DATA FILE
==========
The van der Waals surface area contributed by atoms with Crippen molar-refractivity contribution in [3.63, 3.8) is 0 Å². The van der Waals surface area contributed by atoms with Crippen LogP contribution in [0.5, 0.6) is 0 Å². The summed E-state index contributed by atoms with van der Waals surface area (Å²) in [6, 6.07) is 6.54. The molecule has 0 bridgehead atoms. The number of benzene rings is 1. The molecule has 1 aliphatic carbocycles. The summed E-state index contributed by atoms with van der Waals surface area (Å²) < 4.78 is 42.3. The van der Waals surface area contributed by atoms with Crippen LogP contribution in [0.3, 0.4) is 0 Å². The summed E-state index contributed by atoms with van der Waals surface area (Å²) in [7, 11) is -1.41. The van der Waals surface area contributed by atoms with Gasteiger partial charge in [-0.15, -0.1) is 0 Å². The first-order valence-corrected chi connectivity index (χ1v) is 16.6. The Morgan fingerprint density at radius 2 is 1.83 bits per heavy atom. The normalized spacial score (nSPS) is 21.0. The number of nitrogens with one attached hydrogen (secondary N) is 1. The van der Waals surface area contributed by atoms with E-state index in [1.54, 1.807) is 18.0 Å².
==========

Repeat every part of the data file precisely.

The van der Waals surface area contributed by atoms with Crippen molar-refractivity contribution in [3.63, 3.8) is 0 Å². The van der Waals surface area contributed by atoms with Crippen LogP contribution in [0.5, 0.6) is 0 Å². The summed E-state index contributed by atoms with van der Waals surface area (Å²) in [6, 6.07) is 6.54. The molecule has 0 bridgehead atoms. The number of benzene rings is 1. The molecule has 1 aliphatic carbocycles. The summed E-state index contributed by atoms with van der Waals surface area (Å²) < 4.78 is 42.3. The van der Waals surface area contributed by atoms with Crippen LogP contribution in [0.3, 0.4) is 0 Å². The summed E-state index contributed by atoms with van der Waals surface area (Å²) in [7, 11) is -1.41. The van der Waals surface area contributed by atoms with Gasteiger partial charge in [-0.15, -0.1) is 0 Å². The first-order valence-corrected chi connectivity index (χ1v) is 16.6. The Morgan fingerprint density at radius 2 is 1.83 bits per heavy atom. The normalized spacial score (nSPS) is 21.0. The number of nitrogens with one attached hydrogen (secondary N) is 1. The van der Waals surface area contributed by atoms with E-state index in [1.54, 1.807) is 18.0 Å².